Debunking Bridal Superstitions

Rain on Your Wedding Day Is Good LuckIt’s raining on your wedding day, neigh  torrentially down pouring with lightening and thunder with potential hail. The swans you ordered are taking refuge in the bathroom, those fireworks specially-ordered from China will have to be 4th of July pyrotechnics, forget about taking that everybody jump photograph at sunset outside and worst of all you’re wearing white. It is true rain can be a downer when what was suppose to be an outdoor wedding is now indoor in a less then ultimate space. The guests sopping wet from their run from the car to the venue, give you a weak smile despite nature’s wrath and offer you their condolences, “At least rain is good luck on your wedding day.”

Sorry folks, rain is not good luck on your wedding day, its just rain. Falling H20. There’s no magic, just nature alleviating the world’s thirst.  There’s no wedding spirit that will take pity on you because it rains on your wedding day and ruined your garden photos and therefore bless you with a lifetime of marital bliss.

There is only one sign on a rainy day that might imply the future success of a couple and that is their ability to laugh together over the rain, roll with its blustery punches, and embrace the drenched messiness. I’m willing to bet the couple that complains, fusses and pouts are less likely to make it. In the wide spectrum of disasters a marriage could potentially face, wedding rain is the smallest infraction. Those who can make lemonade from it show great coping and problem solving skills. These are the people, with the help of their photographer, who will grab the closest umbrellas, step out into the rain and take some unforgettable photos and memories. The couples that don’t melt under a little rain or pressure are the lucky ones.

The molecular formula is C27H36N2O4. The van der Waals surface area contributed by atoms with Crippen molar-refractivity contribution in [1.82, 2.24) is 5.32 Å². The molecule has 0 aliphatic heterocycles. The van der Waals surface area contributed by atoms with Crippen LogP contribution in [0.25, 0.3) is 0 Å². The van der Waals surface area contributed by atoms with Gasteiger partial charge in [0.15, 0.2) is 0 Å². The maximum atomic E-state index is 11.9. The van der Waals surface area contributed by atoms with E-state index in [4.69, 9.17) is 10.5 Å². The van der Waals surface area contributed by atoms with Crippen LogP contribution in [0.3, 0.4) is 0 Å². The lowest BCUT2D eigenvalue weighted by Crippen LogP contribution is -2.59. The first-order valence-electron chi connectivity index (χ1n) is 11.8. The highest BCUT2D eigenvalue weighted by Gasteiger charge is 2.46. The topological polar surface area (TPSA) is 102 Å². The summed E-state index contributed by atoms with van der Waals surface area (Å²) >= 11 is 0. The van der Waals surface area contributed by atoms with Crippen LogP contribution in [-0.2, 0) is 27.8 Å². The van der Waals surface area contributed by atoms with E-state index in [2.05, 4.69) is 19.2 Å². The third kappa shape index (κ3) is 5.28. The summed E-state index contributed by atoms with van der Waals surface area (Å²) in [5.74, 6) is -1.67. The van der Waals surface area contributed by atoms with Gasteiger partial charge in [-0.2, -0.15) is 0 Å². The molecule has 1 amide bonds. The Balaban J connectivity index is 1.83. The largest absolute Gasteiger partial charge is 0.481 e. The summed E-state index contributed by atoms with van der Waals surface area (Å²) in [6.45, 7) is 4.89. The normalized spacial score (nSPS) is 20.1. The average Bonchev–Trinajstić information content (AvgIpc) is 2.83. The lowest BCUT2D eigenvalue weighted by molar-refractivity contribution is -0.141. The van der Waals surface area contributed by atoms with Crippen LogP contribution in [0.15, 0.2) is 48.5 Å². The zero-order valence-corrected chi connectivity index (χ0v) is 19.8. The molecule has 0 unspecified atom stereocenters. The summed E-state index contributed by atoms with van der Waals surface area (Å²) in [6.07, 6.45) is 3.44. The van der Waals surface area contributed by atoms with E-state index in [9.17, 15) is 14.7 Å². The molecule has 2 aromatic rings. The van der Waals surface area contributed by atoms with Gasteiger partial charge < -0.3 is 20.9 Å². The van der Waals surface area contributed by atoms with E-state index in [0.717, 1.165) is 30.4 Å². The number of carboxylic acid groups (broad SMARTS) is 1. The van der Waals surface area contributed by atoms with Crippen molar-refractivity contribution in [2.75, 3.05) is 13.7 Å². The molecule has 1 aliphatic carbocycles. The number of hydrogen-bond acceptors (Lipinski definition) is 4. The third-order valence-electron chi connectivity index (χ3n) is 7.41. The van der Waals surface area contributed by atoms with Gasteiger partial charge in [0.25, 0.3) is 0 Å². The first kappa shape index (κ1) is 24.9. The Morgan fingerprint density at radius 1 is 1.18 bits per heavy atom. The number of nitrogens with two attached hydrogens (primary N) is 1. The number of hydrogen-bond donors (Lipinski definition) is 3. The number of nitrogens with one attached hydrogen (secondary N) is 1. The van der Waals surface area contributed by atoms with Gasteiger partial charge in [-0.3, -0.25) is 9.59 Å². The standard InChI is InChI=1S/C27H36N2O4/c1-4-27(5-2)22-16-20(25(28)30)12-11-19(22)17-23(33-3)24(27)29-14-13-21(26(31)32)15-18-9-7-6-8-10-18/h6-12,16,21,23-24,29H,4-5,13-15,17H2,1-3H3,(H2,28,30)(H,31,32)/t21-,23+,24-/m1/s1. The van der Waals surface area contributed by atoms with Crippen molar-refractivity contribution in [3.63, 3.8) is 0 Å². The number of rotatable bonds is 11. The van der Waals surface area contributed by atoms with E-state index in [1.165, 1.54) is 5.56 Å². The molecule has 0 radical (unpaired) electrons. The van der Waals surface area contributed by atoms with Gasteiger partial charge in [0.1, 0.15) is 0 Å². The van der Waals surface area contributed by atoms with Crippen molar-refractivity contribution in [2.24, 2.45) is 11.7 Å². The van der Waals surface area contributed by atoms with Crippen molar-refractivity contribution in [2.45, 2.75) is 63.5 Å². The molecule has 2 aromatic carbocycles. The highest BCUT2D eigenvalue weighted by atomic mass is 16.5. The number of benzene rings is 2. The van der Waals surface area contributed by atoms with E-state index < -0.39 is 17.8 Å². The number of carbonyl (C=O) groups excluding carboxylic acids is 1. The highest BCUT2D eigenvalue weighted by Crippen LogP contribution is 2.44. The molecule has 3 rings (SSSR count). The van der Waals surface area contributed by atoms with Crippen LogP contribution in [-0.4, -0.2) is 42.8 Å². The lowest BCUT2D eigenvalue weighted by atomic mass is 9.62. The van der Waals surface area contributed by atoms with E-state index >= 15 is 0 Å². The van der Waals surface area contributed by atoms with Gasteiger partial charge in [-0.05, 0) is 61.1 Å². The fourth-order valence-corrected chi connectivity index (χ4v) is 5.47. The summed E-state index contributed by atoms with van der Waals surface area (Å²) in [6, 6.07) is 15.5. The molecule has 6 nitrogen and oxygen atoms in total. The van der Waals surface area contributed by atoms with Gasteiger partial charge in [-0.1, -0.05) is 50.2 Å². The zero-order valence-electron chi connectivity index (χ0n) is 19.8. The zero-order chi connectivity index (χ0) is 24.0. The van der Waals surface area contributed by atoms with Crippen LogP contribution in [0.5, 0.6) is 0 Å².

Weddings are certainly not without their share of superstitions. Most superstitions have met a timely demise such as it being bad luck to marry on a Saturday, in the month of May, or not reading pig entrails to find out when the most opportune time to marry was (Roman). Many have lived on though.

These bridal superstitions exist because of insecurities in potential uncontrollable outcomes. How much weight we put into them only takes away from the power we should be giving ourselves. Any extra positive karma the bride tries to collect through superstitious practices will not save her or anyone from Murphy’s Law of “Anything that can go wrong, will go wrong.” Couples need to feel more confidence in handling what life throws at them, rather than resort to superstition to control the unexpected. Besides the groom doesn’t have any superstition he’s supposed to follow, he’s just got himself to rely on and so should a bride. As a bonus, when you’re both married you can rely on each other (in addition to yourself). Bottom line is though, feminist brides don’t need superstition to ward off bad juju or collect extra luck; you’ve thought long and hard and just know in the pit of your stomach you’re making the right choice to marry and who you marry.

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